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Ossington gym's outreach program helps homeless youth

Dhani Oks and Sohail Bastani were two guys with a passion for Crossfit and a dream - that they could find someone worthy to use their gym, the Academy of Lions, in the down times. "Most clients train morning or evening, so the gym is fairly empty during the day," said Mr. Oks of the three-year-old spot at Dundas and Ossington. "It always struck me as a bit of a shame."

In the fall of 2009, Ashley Holland, a mentorship facilitator at Eva's Phoenix, a shelter for homeless youth, was trying to find a way to bring fitness to her charges. In a twist worthy of a hipster rom-com, Ms. Holland mentioned her quest to a waiter at the Gladstone Hotel, who tipped her off to Mr. Oks and Mr. Bastani's mission.

"I approached Dhani and within two weeks we started," said Ms. Holland. "It was amazing."

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The Academy of Lions has been holding training sessions for Eva's residents ever since. Now, they've expanded to include some gym classes and teams from St. Mary's Catholic Secondary School. Instead of charging fees, they operate on the barter system. "We never got a loan, didn't have a lot of money to play with," said Mr. Oks. "This could be a way to get our needs met, while taking care of some social needs." The Eva's youth and a few interns from St. Mary's keep the gym organized and clean, as well as helping out coaches and pitching in with marketing projects.

Toronto's homeless have inflated rates of just about every health problem, but fixing that is complicated. "It's not just about access to gyms," says Ms. Holland. "There are self-esteem pieces there, too." Sometimes, when she gives out free passes to the YMCA, shelter residents report feeling intimidated: they think their clothes or shoes aren't nice enough, or they're shy about big gym etiquette. Academy of Lions, though, has an unpretentious atmosphere, with routines chalked onto concrete-block walls. Having techie workout clothes here seems far less important than challenging yourself.

Long-time friends Mr. Bastani and Mr. Oks are promoters of Crossfit, a short, high-intensity workout modelled partially on police training. Clients sweat over hard-core, old-fashioned exercises such as one-legged squats and medicine ball tosses.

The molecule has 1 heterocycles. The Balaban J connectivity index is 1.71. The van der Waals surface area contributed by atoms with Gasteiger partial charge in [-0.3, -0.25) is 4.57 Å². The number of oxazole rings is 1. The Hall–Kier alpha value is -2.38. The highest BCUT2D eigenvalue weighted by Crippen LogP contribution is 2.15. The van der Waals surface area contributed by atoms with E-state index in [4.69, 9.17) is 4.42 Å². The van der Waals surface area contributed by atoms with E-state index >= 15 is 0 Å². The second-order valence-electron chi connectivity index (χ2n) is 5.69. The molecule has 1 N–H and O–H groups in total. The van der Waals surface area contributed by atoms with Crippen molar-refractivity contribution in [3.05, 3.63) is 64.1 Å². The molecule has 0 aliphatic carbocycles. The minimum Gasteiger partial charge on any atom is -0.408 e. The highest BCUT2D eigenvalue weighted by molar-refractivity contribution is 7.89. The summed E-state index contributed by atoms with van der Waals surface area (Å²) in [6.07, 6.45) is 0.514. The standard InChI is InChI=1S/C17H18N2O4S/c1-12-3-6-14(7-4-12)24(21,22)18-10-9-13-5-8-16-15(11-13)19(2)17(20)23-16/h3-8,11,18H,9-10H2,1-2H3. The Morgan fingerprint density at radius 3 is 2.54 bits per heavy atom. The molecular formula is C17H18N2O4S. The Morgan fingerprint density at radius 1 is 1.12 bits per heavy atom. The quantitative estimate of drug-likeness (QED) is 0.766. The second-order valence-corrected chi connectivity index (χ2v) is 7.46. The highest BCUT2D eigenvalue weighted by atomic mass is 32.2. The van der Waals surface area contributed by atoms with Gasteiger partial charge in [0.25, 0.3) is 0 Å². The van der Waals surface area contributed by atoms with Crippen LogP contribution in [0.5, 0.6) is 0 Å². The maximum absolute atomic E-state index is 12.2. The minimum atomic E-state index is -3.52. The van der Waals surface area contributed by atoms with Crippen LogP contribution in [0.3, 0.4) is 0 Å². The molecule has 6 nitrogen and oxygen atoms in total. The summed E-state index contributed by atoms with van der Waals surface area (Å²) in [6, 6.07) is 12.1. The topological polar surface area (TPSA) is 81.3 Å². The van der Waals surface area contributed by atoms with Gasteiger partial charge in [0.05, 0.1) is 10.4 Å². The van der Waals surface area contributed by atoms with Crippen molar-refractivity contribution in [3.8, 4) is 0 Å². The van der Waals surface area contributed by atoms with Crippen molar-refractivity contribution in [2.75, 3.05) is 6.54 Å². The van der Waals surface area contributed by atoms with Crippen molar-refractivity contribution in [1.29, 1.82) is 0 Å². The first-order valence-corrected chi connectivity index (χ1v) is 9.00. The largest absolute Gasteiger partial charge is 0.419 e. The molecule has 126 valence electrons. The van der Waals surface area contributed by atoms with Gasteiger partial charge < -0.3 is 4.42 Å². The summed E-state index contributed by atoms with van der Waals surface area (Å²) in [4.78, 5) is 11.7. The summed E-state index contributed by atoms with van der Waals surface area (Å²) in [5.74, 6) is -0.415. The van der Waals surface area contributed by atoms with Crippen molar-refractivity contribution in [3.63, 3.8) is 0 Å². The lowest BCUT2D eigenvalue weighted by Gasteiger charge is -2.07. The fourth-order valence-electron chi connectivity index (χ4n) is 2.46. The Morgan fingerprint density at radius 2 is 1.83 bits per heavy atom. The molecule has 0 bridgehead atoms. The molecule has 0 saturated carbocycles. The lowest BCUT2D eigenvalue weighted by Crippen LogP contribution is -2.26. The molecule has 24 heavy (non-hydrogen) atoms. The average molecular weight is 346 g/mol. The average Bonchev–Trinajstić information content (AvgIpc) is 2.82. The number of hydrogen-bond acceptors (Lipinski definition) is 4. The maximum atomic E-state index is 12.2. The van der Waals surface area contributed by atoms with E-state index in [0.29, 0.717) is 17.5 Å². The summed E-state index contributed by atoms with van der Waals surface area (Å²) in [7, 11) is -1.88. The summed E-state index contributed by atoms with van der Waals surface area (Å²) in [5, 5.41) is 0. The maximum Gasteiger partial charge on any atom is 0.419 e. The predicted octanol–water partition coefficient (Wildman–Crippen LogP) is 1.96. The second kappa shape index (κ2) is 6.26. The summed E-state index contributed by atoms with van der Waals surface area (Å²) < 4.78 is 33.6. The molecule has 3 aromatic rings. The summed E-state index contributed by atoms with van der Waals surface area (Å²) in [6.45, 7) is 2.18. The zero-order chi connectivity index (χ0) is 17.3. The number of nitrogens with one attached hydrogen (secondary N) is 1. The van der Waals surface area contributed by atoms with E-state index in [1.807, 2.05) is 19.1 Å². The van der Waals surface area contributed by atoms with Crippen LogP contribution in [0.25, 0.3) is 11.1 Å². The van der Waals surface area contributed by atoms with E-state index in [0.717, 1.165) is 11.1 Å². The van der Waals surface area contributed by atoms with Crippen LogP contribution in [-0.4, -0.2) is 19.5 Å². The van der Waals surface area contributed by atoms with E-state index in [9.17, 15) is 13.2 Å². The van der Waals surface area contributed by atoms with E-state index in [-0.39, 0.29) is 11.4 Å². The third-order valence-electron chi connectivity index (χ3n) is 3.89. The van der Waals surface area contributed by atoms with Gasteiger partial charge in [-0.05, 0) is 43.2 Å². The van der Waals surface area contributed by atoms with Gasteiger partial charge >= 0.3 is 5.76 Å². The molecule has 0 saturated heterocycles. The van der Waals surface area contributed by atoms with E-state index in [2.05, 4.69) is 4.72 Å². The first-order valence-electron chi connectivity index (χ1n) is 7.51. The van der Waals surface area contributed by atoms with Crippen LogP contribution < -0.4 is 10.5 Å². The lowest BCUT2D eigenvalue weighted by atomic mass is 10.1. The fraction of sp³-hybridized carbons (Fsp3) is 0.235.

For some, the benefits go beyond the physical. Every month or so, the Academy runs a week-long boot camp for Phoenix residents. Participants must arrive at the gym promptly at 7 a.m., no excuses. Ms. Holland and Mr. Bastani recall one young man who showed up late for the first two days of boot camp. Mr. Bastani was firm - since the youth couldn't follow the rules, he would have to drop out, and sign up for another session when he was ready to commit. Instead, the 20-year-old showed up bright and early for the rest of the week. Soon, he was working out enthusiastically in the afternoons, too, and encouraging other Eva's kids to come along. When Virgin Mobile sponsored a fundraiser, he stepped to the forefront of the organizing committee. "Public speaking, things you would never imagine," said Ms. Holland. "He's moved out, he's living independently, which is huge." He still exercises at the Academy, where paying clients make an effort to come in and ask the Eva's kids to spot them, treating them like any other gym rat.

Money for all this mostly comes from Mr. Oks and Mr. Bastani, but the Academy now has established an official foundation for these programs and related events. It's another chance for the teens to learn responsibility: for one concert at the Garrison, a Dundas West bar, Eva's residents designed fundraising t-shirts, and on Jan. 8, St. Mary's students will solicit pledges for a Crossfit Challenge to raise money for new weight equipment at the gym.

"My parents don't have too much money," says St. Mary's student Kate Kazlovich, 17, who came here from Belarus a year and a half ago and lives with her mom, a hotel cleaner, and her father, a truck driver. She'd like to take civil engineering at the University of Waterloo next year, but the cost of residence might be a barrier. She's saving for tuition with an after-school job at Tim Hortons, but still finds time to play GTA all-star ultimate Frisbee, as well as volleyball. Ms. Kazlovich is also doing an internship at the Academy, which involves some cleaning, but also learning Mr. Oks's training technique, and making videos for the website. "I'm learning how the business works," she says.

Working after school is a financial must for most St. Mary's students, says Rasa Augaitis, athletic director for the school at Bloor and Dundas West. Its population draws heavily from immigrant and low-income families, so economic concerns make joining a team a big time commitment. "We're not a school that does well in sports because we don't have kids who do club athletics," says Ms. Augaitis. Besides, when asked about the state of the school's gym equipment, Ms. Augaitis just lets out a little laugh. With luck, the St. Mary's gym will soon have a set up like similar to the Academy of Lions, with low-cost, easy-to-use items that don't wear out.

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For the Academy of Lions, St. Mary's and Eva's, it's a win-win-win: a tidy gym, healthy bodies and a more even playing field.

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